The U.S. Department of Labor is moving ahead with plans that would allow small businesses and sole proprietors to band together to purchase group health insurance plans.
The DOL aims to permit these small business health plans – also known as “association health plans” – to skirt the regulatory requirements of some states and the Affordable Care Act.
Under the proposal, small businesses and sole proprietors would have more freedom to band together to provide affordable, quality health insurance for employees.
This would be done by creating an association plan that would help them secure competitive premium rates through economies of scale. An association with a few thousand members would have more bargaining power than an individual small employer and open the door to a wider array of insurance options, according to the DOL.
The proposal essentially modifies the definition of “employer” under the Employee Retirement Income Security Act regarding what type of organizations can sponsor group health plans. It adds “association” to that definition, so that such associations could sponsor group health coverage. In other words, the proposal would allow an association to be formed for the purpose of offering a health plan.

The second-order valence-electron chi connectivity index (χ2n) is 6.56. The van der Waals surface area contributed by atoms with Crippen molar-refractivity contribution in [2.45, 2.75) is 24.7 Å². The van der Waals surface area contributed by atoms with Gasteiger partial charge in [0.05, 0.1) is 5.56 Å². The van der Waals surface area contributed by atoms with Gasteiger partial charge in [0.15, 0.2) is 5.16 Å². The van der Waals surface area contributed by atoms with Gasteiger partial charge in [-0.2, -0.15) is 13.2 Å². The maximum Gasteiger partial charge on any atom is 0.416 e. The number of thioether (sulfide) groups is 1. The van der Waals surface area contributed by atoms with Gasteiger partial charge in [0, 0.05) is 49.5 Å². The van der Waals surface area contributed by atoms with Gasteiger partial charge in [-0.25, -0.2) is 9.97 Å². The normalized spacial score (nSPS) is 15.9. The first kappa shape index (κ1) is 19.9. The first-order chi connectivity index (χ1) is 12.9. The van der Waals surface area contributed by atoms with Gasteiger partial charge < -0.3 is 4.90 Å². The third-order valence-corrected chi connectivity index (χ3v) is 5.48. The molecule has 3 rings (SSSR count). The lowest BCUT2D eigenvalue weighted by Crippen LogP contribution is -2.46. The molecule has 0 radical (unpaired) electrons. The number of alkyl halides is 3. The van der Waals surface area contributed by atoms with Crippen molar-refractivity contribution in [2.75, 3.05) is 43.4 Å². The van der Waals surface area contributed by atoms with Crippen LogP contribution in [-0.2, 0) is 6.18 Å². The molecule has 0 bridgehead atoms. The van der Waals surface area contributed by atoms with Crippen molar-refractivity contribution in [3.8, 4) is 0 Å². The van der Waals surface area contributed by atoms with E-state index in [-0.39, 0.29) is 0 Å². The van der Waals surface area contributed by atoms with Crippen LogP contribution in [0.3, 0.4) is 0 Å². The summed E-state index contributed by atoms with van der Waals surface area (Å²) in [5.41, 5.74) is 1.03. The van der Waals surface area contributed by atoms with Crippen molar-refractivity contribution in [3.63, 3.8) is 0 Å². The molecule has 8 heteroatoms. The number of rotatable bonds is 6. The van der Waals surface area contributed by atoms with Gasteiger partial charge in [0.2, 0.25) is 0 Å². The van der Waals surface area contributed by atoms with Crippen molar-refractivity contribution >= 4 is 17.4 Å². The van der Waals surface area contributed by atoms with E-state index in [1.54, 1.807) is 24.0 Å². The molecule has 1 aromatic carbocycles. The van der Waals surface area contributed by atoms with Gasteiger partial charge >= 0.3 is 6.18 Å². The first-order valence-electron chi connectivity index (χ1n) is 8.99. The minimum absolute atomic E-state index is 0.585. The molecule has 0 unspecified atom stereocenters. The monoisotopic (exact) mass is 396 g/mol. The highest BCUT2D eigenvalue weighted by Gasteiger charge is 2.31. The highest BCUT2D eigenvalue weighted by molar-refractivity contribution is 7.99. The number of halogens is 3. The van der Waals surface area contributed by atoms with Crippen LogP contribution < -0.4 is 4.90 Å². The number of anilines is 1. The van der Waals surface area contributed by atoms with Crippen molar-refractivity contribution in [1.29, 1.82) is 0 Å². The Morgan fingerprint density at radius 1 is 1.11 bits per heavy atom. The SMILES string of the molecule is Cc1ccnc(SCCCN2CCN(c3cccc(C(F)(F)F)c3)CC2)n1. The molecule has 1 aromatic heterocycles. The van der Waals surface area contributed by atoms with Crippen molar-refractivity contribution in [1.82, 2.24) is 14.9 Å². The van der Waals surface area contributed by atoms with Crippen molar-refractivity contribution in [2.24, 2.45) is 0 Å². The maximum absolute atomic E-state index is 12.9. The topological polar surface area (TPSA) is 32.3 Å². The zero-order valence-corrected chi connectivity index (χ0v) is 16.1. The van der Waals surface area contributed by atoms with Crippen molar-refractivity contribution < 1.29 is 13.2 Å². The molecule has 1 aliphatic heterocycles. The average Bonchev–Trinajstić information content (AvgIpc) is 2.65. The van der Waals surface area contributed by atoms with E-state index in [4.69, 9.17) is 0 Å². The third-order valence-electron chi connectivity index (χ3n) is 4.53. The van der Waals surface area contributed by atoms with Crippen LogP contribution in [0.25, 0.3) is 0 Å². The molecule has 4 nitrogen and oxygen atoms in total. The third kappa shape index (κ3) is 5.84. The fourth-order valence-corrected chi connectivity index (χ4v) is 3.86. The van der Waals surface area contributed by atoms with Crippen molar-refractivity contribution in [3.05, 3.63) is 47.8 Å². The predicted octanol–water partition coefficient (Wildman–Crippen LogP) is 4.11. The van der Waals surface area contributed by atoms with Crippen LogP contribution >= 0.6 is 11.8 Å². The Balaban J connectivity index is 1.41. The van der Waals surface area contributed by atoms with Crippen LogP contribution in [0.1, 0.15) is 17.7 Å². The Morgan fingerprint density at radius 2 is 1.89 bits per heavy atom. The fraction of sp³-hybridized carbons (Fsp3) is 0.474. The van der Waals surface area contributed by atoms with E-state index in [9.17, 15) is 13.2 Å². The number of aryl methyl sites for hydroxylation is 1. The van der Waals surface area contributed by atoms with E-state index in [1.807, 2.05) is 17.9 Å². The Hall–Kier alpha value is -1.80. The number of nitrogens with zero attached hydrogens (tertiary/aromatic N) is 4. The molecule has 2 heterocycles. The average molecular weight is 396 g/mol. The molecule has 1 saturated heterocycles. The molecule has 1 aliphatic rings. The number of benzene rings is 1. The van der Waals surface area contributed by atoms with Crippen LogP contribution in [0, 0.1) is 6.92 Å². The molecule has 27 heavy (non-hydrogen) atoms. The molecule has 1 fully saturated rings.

The proposal, experts say, could be expanded to allow employers throughout the country to form an association if they can pass a commonality of interest test, such as:
- Operating in the same trade or industry, or
- Operating in the same metropolitan area, state or region.
Additionally, the proposed regulations would let sole proprietors join small business health plans to provide coverage for themselves as well as for their spouses and children.
The proposed rules would allow these plans to skirt many of the provisions that the ACA requires of small plans, including that they include “essential health benefits.” Currently, large employer group plans and self-funded plans are not required to comply with the essential benefit requirements.
The DOL was careful to note that the proposal would bar health plans from rejecting coverage to anyone with pre-existing conditions and would include nondiscrimination provisions under the Health Insurance Portability and Accountability Act and the ACA.